Swiss parts (pre transition) can include (up to) upper receiver stamping (finished stateside) trunnion (proof mark), barrel-- no proof, but both barrel and trunnion are Swiss, with final machining done stateside (what I do not know is if the threads were cut to match Swiss pattern, or US?). Fire control group (proof mark), gas block (proof mark), piston, bolt (numbered/hard chromed) carrier (numbered).
     
  8. Yuns

    Yuns Member

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    I have both US and Swiss bolt carriers so I'll take some comparison photos later and post them in this thread as well.
     
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  9. LKY13

    LKY13 Member

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    I don't have any US BCG's but here is a quick snapshot of a Swiss.

    [​IMG]
     
  10. CGRBB

    CGRBB Active Member

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    I have heard mention of Swiss trunnions in US guns before, and always thought it extremely odd that Sig USA would have removed the scope mount “crest”. Or perhaps the raw trunnion doesn’t have it at all, and it is not an out-of-the-way process to make it without it.
     
  11. LKY13

    LKY13 Member

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    Agreed. Same with remixing the barrel profile, but... I've seen companies entirely scrub roll marks in order to claim "made in the USA."
    I suppose SiG USA could still claim "US made part" if the finish work was all done stateside. Which, could have included machining-off the crest.
    Or, perhaps there was an agreement to run a special limited batch with no proof marks before shipping? Difficult to say...

    What I can say for sure-- many Swiss parts do not even match, as they will vary in construction/fabrication based on different production runs.
     
  12. Bosley

    Bosley Active Member

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    The ones I've seen have a german proof mark "N" IIRC (I'll have to go and look but am sort of laid up at the moment). It's located underneath the barrel by the chamber end.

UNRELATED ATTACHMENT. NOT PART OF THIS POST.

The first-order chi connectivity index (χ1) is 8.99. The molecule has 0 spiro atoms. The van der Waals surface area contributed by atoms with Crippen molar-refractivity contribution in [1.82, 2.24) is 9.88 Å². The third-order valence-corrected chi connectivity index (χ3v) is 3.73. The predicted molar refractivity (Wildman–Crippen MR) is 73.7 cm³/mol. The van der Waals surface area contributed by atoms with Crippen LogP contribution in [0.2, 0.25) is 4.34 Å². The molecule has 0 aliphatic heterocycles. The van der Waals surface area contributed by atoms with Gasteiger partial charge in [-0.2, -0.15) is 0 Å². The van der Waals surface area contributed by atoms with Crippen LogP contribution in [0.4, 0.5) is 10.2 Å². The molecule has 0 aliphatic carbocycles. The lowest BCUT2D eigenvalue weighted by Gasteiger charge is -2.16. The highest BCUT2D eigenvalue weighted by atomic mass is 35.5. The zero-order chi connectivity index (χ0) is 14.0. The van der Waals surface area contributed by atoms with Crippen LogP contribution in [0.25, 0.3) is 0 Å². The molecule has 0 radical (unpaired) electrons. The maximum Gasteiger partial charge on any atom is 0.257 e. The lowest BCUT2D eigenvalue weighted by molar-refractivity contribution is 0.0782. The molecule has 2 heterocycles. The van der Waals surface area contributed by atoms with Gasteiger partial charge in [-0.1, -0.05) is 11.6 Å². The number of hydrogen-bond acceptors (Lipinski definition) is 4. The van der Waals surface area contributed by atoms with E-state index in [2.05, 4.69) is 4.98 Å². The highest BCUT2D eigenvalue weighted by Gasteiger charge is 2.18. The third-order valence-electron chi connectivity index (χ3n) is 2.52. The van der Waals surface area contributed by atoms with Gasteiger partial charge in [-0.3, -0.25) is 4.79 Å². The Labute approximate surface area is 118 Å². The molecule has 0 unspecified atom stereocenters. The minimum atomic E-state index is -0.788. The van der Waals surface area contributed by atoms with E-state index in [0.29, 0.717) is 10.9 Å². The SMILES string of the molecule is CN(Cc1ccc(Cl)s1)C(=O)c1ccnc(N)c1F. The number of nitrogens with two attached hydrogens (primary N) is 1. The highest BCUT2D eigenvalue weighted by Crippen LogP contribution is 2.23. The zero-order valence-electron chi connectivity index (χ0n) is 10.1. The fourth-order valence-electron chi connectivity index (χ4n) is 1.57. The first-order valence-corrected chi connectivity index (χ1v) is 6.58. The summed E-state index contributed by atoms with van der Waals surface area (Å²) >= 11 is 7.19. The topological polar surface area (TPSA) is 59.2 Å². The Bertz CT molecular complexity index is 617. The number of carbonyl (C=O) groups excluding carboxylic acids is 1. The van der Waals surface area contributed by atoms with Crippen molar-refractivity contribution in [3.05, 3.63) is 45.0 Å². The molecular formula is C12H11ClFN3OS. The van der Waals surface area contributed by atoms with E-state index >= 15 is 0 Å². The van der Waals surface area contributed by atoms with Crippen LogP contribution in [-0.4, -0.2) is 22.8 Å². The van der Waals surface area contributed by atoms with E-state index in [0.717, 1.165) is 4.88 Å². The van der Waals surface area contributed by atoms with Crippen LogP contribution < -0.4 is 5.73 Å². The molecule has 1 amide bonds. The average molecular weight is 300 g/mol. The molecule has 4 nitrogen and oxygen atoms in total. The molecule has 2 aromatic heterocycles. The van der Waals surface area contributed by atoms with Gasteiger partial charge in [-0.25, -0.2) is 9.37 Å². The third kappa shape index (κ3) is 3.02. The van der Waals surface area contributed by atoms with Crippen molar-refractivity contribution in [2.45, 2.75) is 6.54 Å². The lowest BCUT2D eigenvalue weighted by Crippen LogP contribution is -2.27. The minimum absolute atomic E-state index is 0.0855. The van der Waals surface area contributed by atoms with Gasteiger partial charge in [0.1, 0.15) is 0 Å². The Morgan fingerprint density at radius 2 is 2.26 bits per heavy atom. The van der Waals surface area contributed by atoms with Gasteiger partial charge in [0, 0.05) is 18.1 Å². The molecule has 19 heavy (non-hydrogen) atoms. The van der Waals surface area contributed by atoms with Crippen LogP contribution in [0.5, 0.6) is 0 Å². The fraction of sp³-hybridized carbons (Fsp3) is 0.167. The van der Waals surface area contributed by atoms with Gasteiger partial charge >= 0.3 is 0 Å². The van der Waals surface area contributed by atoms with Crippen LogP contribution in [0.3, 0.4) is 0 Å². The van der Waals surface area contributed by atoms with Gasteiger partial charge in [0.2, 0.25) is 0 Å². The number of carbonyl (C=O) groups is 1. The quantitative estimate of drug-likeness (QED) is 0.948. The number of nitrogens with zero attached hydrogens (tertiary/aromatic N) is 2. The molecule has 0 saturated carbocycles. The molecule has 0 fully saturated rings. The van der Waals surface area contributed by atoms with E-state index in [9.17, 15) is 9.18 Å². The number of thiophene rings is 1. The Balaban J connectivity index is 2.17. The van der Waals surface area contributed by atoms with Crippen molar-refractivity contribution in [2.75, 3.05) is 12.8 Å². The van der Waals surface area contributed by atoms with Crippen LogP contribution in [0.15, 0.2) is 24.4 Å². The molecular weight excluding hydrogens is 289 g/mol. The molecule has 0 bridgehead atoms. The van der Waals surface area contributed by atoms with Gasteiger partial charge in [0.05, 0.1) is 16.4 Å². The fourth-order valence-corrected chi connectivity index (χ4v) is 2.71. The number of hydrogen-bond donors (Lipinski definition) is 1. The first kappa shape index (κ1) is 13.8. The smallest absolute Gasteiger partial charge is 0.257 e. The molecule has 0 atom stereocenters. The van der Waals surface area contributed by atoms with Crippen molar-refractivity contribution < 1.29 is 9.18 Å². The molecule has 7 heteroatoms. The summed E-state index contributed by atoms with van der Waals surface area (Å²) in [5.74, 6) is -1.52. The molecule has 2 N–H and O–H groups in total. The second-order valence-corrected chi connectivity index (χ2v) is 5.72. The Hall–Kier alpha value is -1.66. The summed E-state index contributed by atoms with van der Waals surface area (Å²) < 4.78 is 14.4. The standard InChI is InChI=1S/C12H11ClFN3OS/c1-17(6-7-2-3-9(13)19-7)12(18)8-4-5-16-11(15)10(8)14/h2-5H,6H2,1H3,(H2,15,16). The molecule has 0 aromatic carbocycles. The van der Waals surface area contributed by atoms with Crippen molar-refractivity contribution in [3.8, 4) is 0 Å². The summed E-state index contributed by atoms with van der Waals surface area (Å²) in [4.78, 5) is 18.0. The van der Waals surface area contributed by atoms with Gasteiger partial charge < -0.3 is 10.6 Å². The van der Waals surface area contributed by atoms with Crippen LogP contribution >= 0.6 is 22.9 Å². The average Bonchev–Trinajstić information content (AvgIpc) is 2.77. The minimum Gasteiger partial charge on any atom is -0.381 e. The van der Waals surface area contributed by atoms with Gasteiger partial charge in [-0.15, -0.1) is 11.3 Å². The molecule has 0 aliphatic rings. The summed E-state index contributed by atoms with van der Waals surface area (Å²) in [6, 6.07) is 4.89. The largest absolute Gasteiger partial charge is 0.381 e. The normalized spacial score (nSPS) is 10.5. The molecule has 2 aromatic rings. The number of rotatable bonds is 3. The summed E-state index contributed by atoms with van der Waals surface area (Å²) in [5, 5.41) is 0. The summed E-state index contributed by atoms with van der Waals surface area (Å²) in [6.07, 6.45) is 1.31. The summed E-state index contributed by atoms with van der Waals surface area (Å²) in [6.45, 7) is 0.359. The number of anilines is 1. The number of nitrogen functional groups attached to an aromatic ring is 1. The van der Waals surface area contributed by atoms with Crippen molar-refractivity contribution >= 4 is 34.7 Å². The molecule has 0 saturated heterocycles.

But like you said we don't know if it was a blank barrelled but not threaded.

    Can someone who has a latter version check to see if there's a proof mark? It's by the squared off part that you put the tool on.

    Once again, it seems as if the color is an indicator, with the hammers you have shown.
    Also, the selectors are grey or black, swiss or US.
     
  13. CGRBB

    CGRBB Active Member

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    On the subject of trunnions, is the presence or absence of the hole in the bottom indicative of origin?
     
  14. Bosley

    Bosley Active Member

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    OK......lower is a pic of the "N" proof mark. From the link, the info on it. So barrels that have this had to have their rifling/chambers done in order to have it be proof tested. So it was done in germany. But as the country part of that proof was omitted....

    " The Eagle-N mark signifies that the firearm was proofed in Germany (or West Germany, depending on when the firearm was proofed), while the “N” indicates that the firearm was proofed using a Nitro Beschuss load. “Beschuss” translates as “bombardment,” “shelling,” or “firing” depending on context, and “nitro” is short for “nitrocellulose,” a highly flammable compound used to creates pressures inside the firearm higher than standard gun powder."
    ...
    Provided everything looks good, the pistol is re-assembled and receives the country’s CIP proof mark indicating what type of test it passed (the Eagle-N or “definitive” mark in the case of a German gun), the mark of the proof house, and marks indicating the date of the tests. The firearms is then returned to the manufacturer who can legally sell the firearm domestically or export it to another CIP country.

    The “nitro” proof mark is also referred to as the “definitive” (or final) mark of the proof house, as opposed to a “provisional” mark which would generally only apply to shotgun barrels in an early stage of manufacture, which are tested at proof houses to prevent the manufacturer from continuing work on defective tubes."

    As there's no country mark, but a Nitro mark.